PCIe 7.0 wants to quadruple the bandwidth of devices

PCI-SIG ends to announce that the next generation PCI Express 7.0 specification is already underway. Technical working groups are now starting the development of the PCIe Gen 7.0 specification, which is due to be released in 2025.

PCIe 7.0 it will double the data transfer speed compared to the previous generation, bringing it up to a staggering 128 gigatransfers per second (GT/s). Meanwhile, PCIe Gen 5.0 SSDs remain in very short supply.

PCI-SIG, the consortium that manages the PCI specifications and maintains them as open industry standards, released PCIe Gen 7.0, promising data transfer rates never before seen. Part of PCI-SIG’s mission is to double input/output bandwidth every three years, and so far, that has been the case.

The current generation, PCIe 5.0, is capped at 32GT/s. The next generation, PCIe 6.0, will max out at 64GT/s. Now, we know for a fact that the next generation, PCI Express 7.0, will reach previously unimagined heights by delivering a raw bit rate of 128GT/s, as well as 512GB/s bidirectionally via a x16 configuration.

While the 128GT/s bitrate is certainly impressive, PCI-SIG has thrown a few other updates into the mix. The seventh iteration of PCIe has some other goals to meet, such as the use of pulse width modulation with 4-level signaling (PAM4). This modulation scheme takes two bits and then combines them into a single symbol that is four levels wide, and as a result can double the data rate of a network. It is also the recommended modulation format for implementing 400-gigabit Ethernet interfaces.

In addition to implementing and optimizing PAM4, PCIe Gen 7.0 has to stay on point when it comes to maintaining low latency combined with high reliability. PCI-SIG also wants to improve its power efficiency, focus on channel parameters and scope, and lastly, maintain compatibility with all previous generations of PCI Express.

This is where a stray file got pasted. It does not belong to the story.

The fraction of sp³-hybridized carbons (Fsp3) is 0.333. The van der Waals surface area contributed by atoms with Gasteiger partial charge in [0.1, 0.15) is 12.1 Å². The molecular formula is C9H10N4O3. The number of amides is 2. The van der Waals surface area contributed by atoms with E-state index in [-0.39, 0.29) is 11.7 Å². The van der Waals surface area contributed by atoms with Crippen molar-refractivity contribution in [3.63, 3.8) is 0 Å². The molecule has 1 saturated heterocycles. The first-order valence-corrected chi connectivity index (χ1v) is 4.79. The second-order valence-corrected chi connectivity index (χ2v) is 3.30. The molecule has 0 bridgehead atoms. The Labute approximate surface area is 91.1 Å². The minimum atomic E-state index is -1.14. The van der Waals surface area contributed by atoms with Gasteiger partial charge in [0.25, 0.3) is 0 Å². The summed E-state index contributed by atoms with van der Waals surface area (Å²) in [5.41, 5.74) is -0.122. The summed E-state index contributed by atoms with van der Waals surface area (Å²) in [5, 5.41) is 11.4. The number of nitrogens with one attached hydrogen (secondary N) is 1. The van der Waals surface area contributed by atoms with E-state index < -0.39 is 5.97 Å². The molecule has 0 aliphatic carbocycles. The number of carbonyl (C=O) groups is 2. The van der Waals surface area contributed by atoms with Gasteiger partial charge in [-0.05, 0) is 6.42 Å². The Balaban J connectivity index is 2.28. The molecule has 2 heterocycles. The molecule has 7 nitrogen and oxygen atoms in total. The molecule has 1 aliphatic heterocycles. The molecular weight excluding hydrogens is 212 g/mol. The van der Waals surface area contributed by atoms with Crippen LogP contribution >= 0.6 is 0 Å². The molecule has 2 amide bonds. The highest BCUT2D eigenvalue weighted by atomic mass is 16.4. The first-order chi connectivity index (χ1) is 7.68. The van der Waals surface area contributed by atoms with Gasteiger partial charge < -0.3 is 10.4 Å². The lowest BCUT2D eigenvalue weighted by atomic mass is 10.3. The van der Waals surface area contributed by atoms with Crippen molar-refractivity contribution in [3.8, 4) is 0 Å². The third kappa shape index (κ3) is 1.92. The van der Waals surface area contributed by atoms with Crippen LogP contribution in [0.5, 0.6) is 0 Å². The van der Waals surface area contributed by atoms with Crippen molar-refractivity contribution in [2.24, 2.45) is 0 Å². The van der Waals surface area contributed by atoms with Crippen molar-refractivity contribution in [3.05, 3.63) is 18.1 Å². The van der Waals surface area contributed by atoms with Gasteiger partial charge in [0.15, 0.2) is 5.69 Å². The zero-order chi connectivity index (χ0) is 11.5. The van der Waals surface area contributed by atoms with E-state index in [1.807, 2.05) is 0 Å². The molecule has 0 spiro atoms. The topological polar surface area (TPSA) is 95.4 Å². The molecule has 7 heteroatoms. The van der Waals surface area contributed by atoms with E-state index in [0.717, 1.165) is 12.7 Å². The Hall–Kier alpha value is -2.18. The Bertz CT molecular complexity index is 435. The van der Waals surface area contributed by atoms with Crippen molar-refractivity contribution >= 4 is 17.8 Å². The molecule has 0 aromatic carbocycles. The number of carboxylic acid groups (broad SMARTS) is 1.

Not surprisingly, with this kind of expected performance, PCIe 7.0 isn’t aimed at the average consumer. According to the press release, the specification is being made to support emerging applications, such as 800G Ethernet, artificial intelligence and machine learning, as well as quantum and cloud computing. The new specification will also reach some of the most compute-intensive markets, such as hyperscale data centers, military/aerospace computing, and other types of high-performance computing (HPC).

That’s a hefty list of goals to accomplish, but there’s still plenty of time for all of this to come to life. As for the adoption of PCIe in the consumer market, it hasn’t been too fast. Although the current generation is theoretically PCIe 5.0, such SSDs are still rarely available. On the other hand, the few of them that have already hit the market are blisteringly fast, reaching read speeds of 13,000MBps.

Intel’s Alder Lake platform supports PCIe 5.0, but PCIe 4.0 is still the option. However, with AMD soon to release its next-gen Zen 4 processors with PCIe 5.0 support, we’re likely to see a lot more PCIe 5 options among the best SSDs.

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